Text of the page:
Preparation of the patient for diagnostic catheterization

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Preparation of the patient for diagnostic catheterization

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Editor-In-Chief: C. Michael Gibson, M.S., M.D. [1]

Overview

A thorough history and physical examination should be obtained prior to cardiac catheterization. Based upon Appropriate Use Criteria, the indications for cardiac catheterization and coronary angiography should be carefully documented in the medical record. A thorough history should be obtained regarding prior development of an allergic reaction following iodinated contrast administration or shellfish ingestion. Preoperative medications should be carefully documented. Among diabetic patients, Neutral Protamine Hydrolase (NPH) insulin can cause hypotension when administered with protamine and metformin administration along with iodinated contrast administration can cause severe lactic acidosis.

History

A thorough history is essential in the patient who is to undergo cardiac catheterization. The following issues deserve particular attention:

Known congenital heart disease:

Care should be taken to be aware of left to right shunts. Note the presence of dextrocardia or situs inversus so that reversed anatomy can be anticipated.

History of shellfish allergies and contrast reactions:

Both the presence and the nature of these should be carefully noted. If the patient did have a prior contrast reaction, the severity of the reaction should be noted in order to gauge the risk of the current procedure. Signs and symptoms of a contrast reaction include the following:

If the patient has a history of contrast reactions, they should be pre-medicated with Benadryl (diphenhydramine) 50 mg, Cimetidine (or an alternative H2 blocker) and steroids. In patients with a history of serious contrast reactions, a small puff should be done prior to angiography to ascertain if even this small injection triggers an amnestic response. Throughout the procedure, the nurse should check the patient for emergence of a rash and for any symptoms of breathing difficulty.

History of Allergy to Aspirin

  • Note any history of nasal polyps and allergy to aspirin and any prior attempts at aspirin desensitization.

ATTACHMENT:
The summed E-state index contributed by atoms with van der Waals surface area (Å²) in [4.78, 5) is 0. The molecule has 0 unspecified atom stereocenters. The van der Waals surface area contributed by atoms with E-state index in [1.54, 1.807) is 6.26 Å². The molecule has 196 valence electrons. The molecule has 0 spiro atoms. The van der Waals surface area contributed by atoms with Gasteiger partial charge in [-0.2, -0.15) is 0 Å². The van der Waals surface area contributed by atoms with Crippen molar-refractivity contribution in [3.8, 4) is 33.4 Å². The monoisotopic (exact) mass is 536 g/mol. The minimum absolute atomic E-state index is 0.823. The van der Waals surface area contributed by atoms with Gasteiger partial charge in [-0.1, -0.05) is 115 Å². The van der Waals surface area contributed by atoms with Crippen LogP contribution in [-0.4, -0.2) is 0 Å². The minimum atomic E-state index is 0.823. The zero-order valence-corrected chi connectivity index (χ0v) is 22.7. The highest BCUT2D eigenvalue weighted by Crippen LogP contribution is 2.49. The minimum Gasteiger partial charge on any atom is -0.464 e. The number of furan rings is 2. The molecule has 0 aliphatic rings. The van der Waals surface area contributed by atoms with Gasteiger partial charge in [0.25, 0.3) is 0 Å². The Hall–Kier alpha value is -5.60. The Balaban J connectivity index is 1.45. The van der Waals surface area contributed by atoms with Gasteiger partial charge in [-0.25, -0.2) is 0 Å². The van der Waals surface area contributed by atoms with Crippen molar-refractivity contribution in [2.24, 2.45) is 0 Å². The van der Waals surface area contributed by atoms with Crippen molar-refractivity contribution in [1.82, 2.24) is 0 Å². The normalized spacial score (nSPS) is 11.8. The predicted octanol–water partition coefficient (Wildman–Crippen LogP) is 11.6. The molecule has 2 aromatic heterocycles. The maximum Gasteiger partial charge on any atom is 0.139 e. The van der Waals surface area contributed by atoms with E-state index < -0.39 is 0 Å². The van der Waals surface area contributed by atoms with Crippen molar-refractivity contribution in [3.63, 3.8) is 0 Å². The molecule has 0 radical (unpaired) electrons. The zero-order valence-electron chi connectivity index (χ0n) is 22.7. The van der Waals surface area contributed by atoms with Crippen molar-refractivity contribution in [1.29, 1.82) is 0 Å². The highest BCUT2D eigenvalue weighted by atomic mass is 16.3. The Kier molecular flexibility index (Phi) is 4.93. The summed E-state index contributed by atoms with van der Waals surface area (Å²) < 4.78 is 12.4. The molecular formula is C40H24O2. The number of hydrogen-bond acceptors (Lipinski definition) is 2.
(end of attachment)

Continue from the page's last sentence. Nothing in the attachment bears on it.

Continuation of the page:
Diabetes:

The presence of diabetes may increase the risk of the following:

  1. Contrast nephropathy. Diabetes, age over 65, and prior dye load within the past 24 hours are risk factors for the development of post procedure renal insuffiency.
  2. Vascular complications.
  3. Protamine is widely used for reversing systemic heparinization after cardiac catheterization. Although rare, major reactions to protamine that simulate anaphylaxis occasionally occur. Because neutral protamine Hagedorn (NPH) insulin includes protamine, it might be anticipated that NPH insulin-dependent some diabetic patients have a sensitivity to protamine. Of 866 consecutive patients undergoing cardiac catheterization over a 20 month period, 651 received protamine for reversal of heparinization. Of these, 8.5% (56/651) were diabetics and 2.3% (15/651) were NPH insulin-dependent diabetics. During this period seven patients were observed immediately after administration of protamine to have major adverse reactions that required the administration of catecholamines. One death ensued. Of the seven major reactions, four occurred in NPH insulin-dependent diabetics and one occurred in a patient with an allergy to fish. The incidence of major protamine reactions was 27% (4/15) in the NPH insulin-dependent diabetics vs 0.5% (3/636) in those with no history of NPH insulin use (p less than .001). This represents a 50-fold increased risk of a major reaction to protamine if the patient was receiving NPH insulin. Accordingly, we recommend that diabetics on NPH insulin and patients with allergies to fish undergo cardiac catheterization without the use of protamine or, when necessary, that protamine be administered cautiously in anticipation of a major adverse reaction. #1

Physical

Laboratory Examination

The following tests should be reviewed before coronary arteriography:

  • Electrolyte tests
  • Renal function tests
  • Complete blood cell count: The presence of thrombocytopenia would be a contraindication to the administration of parenteral glycoprotein 2b3a inhibitors. The platelet count should be documented prior to the administration of unfractionated heparin, low molecular weight heparinoids, and parenteral glycoprotein 2b3a inhibitors as all 3 classes of agents can be associated with the development of thrombocytopenia. In the case of UFH and LMWH this syndrome is called Heparin Induced Thrombocytopenia (HIT),
  • Coagulation panel: An INR > 2.0 is a relative contraindication for cardiac catheterization.

Electrocardiogram

An electrocardiogram should be obtained for the following reasons:

  1. Document the presence or absence of baseline ischemic findings prior to cardiac catheterization. Ischemic changes would suggest the presence of an acute coronary syndrome which would be an indication for percutaneous coronary intervention (PCI).
  2. The presence of a bundle branch block. Cardiac catheterization can result in dmage to the HIS system and a new bundle branch block, and the operator should be prepared for this prior to the procedure.

Premedications

  • Aspirin: Patients who may undergo PCI should receive aspirin, 162 to 325mg, at least 2 hours before the procedure if PCI is planned.
  • Warfarin should be discontinued 2 days before elective coronary arteriography, and the INR should be less than 1.8 before arterial puncture.

Hydration

References

  1. PMID 6488493
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